Film Review: “Neko Samurai ~Samurai ♥ Cat~” (猫侍)

As a cat lover maybe I am preternaturally disposed to liking this film, but so what? Yoshitaka Yamaguchi’s “Neko Samurai” (猫侍, 2014) is a pure delight to watch. Now, you might be thinking to yourself that hard-luck samurais and cute cats just don’t go together. Well, my friend, you are sorely mistaken.

Being a comedy, the plot is quite threadbare and episodic, but Yamaguchi balances the absurdity with genuine moments of drama. Playing the down-on-his-luck samurai Kyutaro, Kazuki Kitamura does most of his acting through the furrowing of his brow and, borrowing a trope from film noir anti-heroes, a voiceover that not only explicates Kyutaro’s own thoughts but also comments on the action that we are watching on screen.

The main action of the film kicks off when Kyutaro is tasked with killing the beloved cat of a rival yakuza clan.  However, as we all know in films, be they modern pictures or jidai-geki: the audience can forgive a murderer, but they will never side with a character that hurts or kills a cute animal. And so, Kyutaro and his new maneki-neko friend soon end up being roommates. Things aren’t all happy moe fun though.  Rival yakuza gangs, a fickle bodyguard who would rather just lounge around rather than guard, and a pesky wannabe samurai all threaten to undo the pair. Yet, of course, if you’re the squeamish type who can’t possibly watch anything which would endanger the life of a cute cuddly animal then fear not, because while the human players may fight and attack one another, the cats and dogs just watch their two-legged masters mince and prance about like proud peacocks.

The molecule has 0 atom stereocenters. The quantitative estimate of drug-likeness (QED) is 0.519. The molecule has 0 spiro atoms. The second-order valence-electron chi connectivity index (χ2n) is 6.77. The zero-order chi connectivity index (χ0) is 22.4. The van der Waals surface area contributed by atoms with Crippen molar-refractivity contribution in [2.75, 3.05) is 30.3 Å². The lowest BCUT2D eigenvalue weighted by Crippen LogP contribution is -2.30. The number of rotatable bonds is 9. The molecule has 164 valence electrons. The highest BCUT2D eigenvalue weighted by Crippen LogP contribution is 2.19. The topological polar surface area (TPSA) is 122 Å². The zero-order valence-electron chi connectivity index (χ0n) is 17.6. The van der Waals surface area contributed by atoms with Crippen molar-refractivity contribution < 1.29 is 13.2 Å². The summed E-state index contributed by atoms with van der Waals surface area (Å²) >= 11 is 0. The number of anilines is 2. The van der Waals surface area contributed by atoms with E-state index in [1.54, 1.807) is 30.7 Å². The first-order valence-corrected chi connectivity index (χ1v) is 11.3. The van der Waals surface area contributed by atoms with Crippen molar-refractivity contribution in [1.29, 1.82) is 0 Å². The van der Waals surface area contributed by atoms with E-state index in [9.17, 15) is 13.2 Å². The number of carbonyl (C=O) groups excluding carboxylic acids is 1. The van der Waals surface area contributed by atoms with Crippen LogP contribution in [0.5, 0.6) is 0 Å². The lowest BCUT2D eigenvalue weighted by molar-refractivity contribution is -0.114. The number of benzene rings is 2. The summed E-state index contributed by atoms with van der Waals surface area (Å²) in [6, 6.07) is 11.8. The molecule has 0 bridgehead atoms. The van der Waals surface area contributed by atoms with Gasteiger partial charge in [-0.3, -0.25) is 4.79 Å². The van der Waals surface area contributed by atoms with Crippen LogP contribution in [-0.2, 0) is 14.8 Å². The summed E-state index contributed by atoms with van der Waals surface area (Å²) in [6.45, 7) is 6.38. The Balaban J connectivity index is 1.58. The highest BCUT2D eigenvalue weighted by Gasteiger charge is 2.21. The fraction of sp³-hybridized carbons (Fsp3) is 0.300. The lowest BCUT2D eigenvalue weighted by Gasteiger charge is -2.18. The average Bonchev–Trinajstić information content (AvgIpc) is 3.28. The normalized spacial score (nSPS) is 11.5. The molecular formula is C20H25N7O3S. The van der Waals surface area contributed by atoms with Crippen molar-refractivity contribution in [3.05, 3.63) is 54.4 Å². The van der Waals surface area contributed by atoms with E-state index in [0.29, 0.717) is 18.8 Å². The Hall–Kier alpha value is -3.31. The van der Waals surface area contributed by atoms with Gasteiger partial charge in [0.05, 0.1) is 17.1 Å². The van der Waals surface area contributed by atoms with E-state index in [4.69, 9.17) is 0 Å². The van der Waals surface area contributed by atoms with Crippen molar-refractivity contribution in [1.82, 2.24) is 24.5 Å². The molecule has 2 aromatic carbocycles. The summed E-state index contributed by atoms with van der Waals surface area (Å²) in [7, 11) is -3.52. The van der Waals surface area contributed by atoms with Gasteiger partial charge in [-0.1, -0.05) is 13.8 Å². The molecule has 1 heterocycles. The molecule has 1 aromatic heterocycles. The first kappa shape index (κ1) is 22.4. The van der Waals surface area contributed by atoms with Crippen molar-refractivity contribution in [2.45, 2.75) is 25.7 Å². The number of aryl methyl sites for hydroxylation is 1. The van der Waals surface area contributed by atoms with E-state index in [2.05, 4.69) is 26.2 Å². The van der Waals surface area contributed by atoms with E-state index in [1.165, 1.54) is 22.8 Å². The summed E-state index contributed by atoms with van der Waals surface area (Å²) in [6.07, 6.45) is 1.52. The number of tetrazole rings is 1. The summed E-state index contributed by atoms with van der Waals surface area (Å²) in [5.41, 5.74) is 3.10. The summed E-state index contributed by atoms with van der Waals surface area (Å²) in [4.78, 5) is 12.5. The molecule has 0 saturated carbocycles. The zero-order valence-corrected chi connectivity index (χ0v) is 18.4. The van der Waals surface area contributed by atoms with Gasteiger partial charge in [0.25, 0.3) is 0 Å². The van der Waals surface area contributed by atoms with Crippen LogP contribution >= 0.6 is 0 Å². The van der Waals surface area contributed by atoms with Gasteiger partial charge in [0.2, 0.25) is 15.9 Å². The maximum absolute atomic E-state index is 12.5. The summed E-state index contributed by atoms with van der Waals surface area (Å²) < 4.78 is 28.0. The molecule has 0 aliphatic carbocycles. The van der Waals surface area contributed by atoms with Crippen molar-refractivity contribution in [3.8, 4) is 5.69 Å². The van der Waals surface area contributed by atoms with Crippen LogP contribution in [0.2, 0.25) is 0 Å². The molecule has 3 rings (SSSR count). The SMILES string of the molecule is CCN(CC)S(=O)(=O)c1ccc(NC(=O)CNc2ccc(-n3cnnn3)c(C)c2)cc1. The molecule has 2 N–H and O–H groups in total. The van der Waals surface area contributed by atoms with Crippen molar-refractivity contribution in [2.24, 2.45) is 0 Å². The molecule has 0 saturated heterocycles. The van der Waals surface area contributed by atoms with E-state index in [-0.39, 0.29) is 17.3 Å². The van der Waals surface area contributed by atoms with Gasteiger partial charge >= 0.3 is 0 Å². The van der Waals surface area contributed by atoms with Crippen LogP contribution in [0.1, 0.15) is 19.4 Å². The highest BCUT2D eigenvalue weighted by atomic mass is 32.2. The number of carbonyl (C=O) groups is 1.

In between all the fighting and LOL catting, we discover through flashback that Kyutaro, our supposedly fearless samurai, does have one phobia. He can’t kill anyone, a condition that pretty much makes him useless as a samurai. It would have been nice if Yamaguchi and his screenwriter Yuji Nagamori elaborated even a little as to the reason for Kyutaro’s predicament since it seems unlikely that Kyutaro could have risen to such a high rank before being fired if he had not ever killed anyone at all.

All in all, “Neko Samurai” is a breath of fresh of air for viewers who are tired of overly serious dramas and hit-you-over-the-head action pictures. It is silly at times and trades on cuteness. In fact, I will admit that a large chuck of my love for this film are the feline characters on screen, but that shouldn’t detract viewers who might be biased against “light fare” – especially when that fare has so much heart on screen.